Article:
• The bypassed biliopancreatic limb is sewn to the Roux limb 100 cm proximal to the ileocecal valve, creating the “common channel.”
    • Vs RYGB
      • More technically challenging
      • Large gastric capacity
      • less dumping syndrome
      • more effective in reversing DM, HLP, HTN in super obese bmi>50
      • >wt loss at 3 years in super obese
    • Not strictly malabsorptive
    • Hormone changes: specifically gastric bypass and sleeve gastrectomy
      • Induce satiety: L cells of lower gut: Increases in GLP-1 and PYY
      • GLP-1 released hindgut in increased amounts potent release of beta cell insulin release
      • Decrease in Ghrelin: proximal stomach and fundus
      • Normally: Arexogenic: induces hunger
      • Proximal small bowel will make up for some of the ghrelin
    • Mean excess weight loss after BPD > 70% in published series.
    • 30d operative mortality 0.5-1.1%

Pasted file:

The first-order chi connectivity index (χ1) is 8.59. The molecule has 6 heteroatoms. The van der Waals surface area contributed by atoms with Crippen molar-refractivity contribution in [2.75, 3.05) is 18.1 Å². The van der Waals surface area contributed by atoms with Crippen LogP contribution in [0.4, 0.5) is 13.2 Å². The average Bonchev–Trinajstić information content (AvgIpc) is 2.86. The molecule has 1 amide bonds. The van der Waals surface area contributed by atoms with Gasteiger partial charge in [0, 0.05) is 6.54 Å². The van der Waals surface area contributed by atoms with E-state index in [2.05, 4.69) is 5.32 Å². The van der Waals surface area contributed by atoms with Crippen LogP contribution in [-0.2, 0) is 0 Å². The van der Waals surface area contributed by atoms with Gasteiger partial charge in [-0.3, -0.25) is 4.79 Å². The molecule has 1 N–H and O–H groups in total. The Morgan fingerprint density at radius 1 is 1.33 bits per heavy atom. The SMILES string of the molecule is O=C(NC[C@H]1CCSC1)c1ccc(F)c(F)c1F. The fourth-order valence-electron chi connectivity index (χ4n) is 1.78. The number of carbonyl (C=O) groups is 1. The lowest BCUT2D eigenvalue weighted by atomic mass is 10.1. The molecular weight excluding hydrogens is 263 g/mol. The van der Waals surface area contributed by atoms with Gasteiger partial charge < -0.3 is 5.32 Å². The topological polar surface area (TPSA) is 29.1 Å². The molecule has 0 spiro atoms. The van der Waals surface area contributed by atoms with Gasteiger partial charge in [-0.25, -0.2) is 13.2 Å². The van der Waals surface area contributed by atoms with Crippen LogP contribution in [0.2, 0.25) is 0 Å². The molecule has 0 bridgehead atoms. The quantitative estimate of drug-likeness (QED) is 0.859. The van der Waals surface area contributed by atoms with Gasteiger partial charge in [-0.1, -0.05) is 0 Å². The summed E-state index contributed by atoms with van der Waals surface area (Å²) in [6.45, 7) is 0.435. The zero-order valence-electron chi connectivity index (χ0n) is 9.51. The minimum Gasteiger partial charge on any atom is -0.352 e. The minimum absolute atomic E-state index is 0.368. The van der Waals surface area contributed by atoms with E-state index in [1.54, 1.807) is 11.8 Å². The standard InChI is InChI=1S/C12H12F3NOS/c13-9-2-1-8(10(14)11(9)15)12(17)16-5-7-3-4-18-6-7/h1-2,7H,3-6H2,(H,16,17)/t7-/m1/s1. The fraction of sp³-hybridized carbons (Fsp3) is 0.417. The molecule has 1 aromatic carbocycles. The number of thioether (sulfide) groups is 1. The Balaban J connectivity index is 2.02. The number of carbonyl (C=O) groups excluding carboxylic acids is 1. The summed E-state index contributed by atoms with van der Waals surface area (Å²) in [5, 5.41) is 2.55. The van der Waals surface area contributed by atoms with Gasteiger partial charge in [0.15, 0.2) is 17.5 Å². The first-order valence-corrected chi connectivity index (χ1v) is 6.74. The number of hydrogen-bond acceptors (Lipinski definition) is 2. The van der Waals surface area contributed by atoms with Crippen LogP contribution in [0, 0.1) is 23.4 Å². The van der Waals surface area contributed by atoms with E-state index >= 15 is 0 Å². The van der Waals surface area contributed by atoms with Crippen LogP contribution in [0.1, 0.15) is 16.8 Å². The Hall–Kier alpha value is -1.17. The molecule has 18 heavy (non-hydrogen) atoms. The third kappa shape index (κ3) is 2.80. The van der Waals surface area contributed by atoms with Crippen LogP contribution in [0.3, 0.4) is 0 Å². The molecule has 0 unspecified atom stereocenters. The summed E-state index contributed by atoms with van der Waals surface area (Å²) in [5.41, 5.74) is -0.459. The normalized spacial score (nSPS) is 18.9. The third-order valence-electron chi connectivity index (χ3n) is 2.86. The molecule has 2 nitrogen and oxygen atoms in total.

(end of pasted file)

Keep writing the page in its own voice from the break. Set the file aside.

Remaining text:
• Jejunoileal bypass: not done
    • a/e bypass segment bacterial overgrowth and protein malabsorption leads to cirrhosis
  • Outcomes
    • Resolution of co-morbidities
    • DM 76% resolved
    • 2’ to calorie restriction (some part form glp-1)
    • Rapid wt loss 1lb/d.
    • Improved sensitivity to insulin
    • HLP 70% improved
    • Htn 61% resolve
    • Sleep apnea 85% resolved
  • Operative mortality <30d:
    • restrictive 0.1%
    • bypass 0.5%
    • biliopancreatic diversion 1.1%
  • General Rules
    • Postop: Can never smoke or take NSAIDS
    • Not normal to vomit after gastric bypass
    • Don’t give dextrose, give ns and thiamine
  • Early Complications
    • Pulmonary: apneic arrest, dvt/pe
      • Apneic Arrest- anesthetic in fat
      • Hypoventilation leading to resp/cardiac arrest
      • Incidence <2%
      • Prevention is key
      • Pre-op sleep apnea dx
      • Peri-op cpap: extremely important
      • Admit high risk pt to monitored setting
      • Limit narcotics
      • Signs: desat, somnolence, mental status changes